Reading though the book, I got a tangible sense of what I could do to manage an online community. I am reminded of the reality that this is real work that takes real time and without that - you have nothing. I appreciated Angela's advocacy for both alignment with an organizations goals for having a community and some emphasis on advisory from the members themselves. Although I'd appreciate more on the latter. The most influential section was that on recognizing and respecting the culture of the community you manage. Culture, as she mentions, is something that is in some ways out of your hands. You have to take the time to learn and study the community creating itself in front of you and let that inform your work.
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4 of 5 people found the following review helpful By Martin Reed on August 6, 2009
Format: Paperback
Angela doesn't promise you overnight success if you follow her advice. This proves her credibility. Indeed, she actually states that success will not happen overnight and that anything short of a long term commitment will yield mediocre results.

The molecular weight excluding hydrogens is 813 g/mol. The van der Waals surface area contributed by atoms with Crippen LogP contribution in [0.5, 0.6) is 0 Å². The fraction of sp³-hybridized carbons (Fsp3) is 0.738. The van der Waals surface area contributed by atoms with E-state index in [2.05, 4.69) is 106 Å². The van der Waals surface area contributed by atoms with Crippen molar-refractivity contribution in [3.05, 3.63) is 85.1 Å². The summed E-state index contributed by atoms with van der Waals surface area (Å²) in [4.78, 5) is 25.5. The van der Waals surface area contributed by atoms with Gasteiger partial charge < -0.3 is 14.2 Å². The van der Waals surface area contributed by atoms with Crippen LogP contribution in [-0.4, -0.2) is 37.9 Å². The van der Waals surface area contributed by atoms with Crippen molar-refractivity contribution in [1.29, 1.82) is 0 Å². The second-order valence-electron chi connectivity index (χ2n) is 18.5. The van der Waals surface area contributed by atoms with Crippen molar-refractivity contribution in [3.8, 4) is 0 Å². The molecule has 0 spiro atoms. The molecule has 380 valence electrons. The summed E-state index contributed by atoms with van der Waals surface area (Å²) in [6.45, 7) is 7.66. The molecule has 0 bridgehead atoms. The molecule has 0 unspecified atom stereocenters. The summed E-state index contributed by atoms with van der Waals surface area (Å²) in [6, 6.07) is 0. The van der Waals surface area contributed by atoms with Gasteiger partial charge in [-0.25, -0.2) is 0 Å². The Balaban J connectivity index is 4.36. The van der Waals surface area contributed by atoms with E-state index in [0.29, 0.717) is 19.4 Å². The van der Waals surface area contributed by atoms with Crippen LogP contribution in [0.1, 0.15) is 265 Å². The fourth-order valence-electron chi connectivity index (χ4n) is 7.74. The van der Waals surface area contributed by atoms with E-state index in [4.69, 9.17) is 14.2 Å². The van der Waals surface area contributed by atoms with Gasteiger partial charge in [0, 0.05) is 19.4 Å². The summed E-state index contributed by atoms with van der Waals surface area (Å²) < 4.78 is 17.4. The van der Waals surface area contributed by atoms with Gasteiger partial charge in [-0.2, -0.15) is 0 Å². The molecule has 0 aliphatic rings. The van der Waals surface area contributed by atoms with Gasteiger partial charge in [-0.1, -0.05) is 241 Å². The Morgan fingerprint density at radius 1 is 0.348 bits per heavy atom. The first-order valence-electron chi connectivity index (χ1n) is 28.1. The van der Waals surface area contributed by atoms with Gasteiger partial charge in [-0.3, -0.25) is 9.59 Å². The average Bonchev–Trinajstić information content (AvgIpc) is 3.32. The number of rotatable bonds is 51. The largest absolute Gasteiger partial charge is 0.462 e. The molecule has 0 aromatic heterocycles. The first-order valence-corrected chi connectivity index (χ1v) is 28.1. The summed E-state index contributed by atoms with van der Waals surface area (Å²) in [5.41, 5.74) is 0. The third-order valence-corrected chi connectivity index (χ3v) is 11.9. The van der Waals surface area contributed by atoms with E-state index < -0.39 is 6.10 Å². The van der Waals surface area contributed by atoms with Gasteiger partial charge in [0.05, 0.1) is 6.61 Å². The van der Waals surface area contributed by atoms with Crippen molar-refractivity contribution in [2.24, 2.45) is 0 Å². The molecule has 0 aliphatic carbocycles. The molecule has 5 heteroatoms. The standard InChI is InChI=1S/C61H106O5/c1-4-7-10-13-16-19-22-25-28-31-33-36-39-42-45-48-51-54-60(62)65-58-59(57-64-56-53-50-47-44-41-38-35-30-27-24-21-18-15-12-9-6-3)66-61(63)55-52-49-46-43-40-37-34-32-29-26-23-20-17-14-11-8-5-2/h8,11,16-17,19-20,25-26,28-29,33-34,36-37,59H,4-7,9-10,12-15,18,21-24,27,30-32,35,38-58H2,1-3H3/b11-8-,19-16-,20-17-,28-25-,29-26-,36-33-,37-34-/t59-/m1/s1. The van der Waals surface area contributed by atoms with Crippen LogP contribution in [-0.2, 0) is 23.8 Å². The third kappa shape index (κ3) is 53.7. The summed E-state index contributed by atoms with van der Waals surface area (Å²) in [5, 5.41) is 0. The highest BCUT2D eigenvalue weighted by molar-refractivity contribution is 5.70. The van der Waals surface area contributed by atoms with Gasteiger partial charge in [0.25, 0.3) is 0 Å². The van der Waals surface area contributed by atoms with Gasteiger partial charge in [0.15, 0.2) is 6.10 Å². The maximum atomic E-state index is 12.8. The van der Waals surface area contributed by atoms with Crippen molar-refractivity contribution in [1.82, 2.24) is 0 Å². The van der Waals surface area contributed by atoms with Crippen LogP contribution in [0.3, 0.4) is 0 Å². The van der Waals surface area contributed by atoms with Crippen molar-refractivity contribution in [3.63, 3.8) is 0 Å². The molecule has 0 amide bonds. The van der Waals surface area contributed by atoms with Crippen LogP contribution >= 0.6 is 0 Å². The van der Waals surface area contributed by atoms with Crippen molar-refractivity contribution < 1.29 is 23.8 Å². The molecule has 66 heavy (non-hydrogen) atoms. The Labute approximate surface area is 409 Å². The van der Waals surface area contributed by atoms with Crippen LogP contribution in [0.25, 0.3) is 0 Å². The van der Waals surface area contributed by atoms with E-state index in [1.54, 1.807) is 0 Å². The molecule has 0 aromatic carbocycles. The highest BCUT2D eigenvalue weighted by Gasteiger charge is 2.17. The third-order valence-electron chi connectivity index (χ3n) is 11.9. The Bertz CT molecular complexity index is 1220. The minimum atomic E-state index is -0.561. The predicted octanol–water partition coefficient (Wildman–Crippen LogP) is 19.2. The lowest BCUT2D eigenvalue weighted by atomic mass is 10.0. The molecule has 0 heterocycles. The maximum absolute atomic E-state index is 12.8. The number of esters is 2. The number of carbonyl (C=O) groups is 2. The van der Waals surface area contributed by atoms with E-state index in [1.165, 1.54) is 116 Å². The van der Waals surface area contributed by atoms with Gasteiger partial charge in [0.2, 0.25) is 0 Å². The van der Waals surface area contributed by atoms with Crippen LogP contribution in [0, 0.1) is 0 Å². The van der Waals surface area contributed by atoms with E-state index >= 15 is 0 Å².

This book could easily have been a piece of propaganda arguing that all brands need an online community and that they offer nothing but huge benefits. Angela convinces you of the realities in this book, though. Besides repeatedly stating that communities take time to develop, she also covers some of the nastier sides of community building - abusive users. She'll tell you over and over again just how much hard work community building is, and how you need to have personality, tact, an amazingly thick skin and a strong work ethic. I couldn't agree more.